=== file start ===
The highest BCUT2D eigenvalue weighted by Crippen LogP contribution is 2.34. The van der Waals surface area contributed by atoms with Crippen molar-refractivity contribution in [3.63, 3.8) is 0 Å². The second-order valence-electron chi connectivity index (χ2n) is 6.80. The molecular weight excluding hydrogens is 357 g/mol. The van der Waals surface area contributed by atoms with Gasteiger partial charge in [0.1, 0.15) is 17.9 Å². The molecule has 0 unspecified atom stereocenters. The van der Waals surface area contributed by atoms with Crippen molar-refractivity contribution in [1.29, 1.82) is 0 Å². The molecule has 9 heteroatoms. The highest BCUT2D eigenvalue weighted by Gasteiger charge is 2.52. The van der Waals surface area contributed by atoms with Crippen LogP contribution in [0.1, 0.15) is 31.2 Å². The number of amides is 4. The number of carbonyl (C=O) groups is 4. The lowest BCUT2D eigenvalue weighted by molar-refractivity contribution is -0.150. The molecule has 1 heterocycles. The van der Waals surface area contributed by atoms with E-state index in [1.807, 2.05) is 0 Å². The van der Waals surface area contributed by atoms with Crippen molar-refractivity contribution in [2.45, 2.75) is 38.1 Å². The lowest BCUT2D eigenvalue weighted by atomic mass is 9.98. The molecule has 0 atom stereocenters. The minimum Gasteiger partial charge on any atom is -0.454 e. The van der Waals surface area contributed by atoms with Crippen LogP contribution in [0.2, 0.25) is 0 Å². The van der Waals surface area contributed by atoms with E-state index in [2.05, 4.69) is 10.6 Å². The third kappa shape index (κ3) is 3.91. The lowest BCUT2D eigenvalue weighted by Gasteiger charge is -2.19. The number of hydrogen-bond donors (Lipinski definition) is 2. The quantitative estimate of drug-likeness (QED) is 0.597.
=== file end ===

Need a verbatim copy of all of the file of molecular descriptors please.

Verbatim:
The highest BCUT2D eigenvalue weighted by Crippen LogP contribution is 2.34. The van der Waals surface area contributed by atoms with Crippen molar-refractivity contribution in [3.63, 3.8) is 0 Å². The second-order valence-electron chi connectivity index (χ2n) is 6.80. The molecular weight excluding hydrogens is 357 g/mol. The van der Waals surface area contributed by atoms with Gasteiger partial charge in [0.1, 0.15) is 17.9 Å². The molecule has 0 unspecified atom stereocenters. The van der Waals surface area contributed by atoms with Crippen molar-refractivity contribution in [1.29, 1.82) is 0 Å². The molecule has 9 heteroatoms. The highest BCUT2D eigenvalue weighted by Gasteiger charge is 2.52. The van der Waals surface area contributed by atoms with Crippen LogP contribution in [0.1, 0.15) is 31.2 Å². The number of amides is 4. The number of carbonyl (C=O) groups is 4. The lowest BCUT2D eigenvalue weighted by molar-refractivity contribution is -0.150. The molecule has 1 heterocycles. The van der Waals surface area contributed by atoms with E-state index in [1.807, 2.05) is 0 Å². The van der Waals surface area contributed by atoms with Crippen molar-refractivity contribution in [2.45, 2.75) is 38.1 Å². The lowest BCUT2D eigenvalue weighted by atomic mass is 9.98. The molecule has 0 atom stereocenters. The minimum Gasteiger partial charge on any atom is -0.454 e. The van der Waals surface area contributed by atoms with Crippen LogP contribution in [0.2, 0.25) is 0 Å². The van der Waals surface area contributed by atoms with E-state index in [2.05, 4.69) is 10.6 Å². The third kappa shape index (κ3) is 3.91. The lowest BCUT2D eigenvalue weighted by Gasteiger charge is -2.19. The number of hydrogen-bond donors (Lipinski definition) is 2. The quantitative estimate of drug-likeness (QED) is 0.597.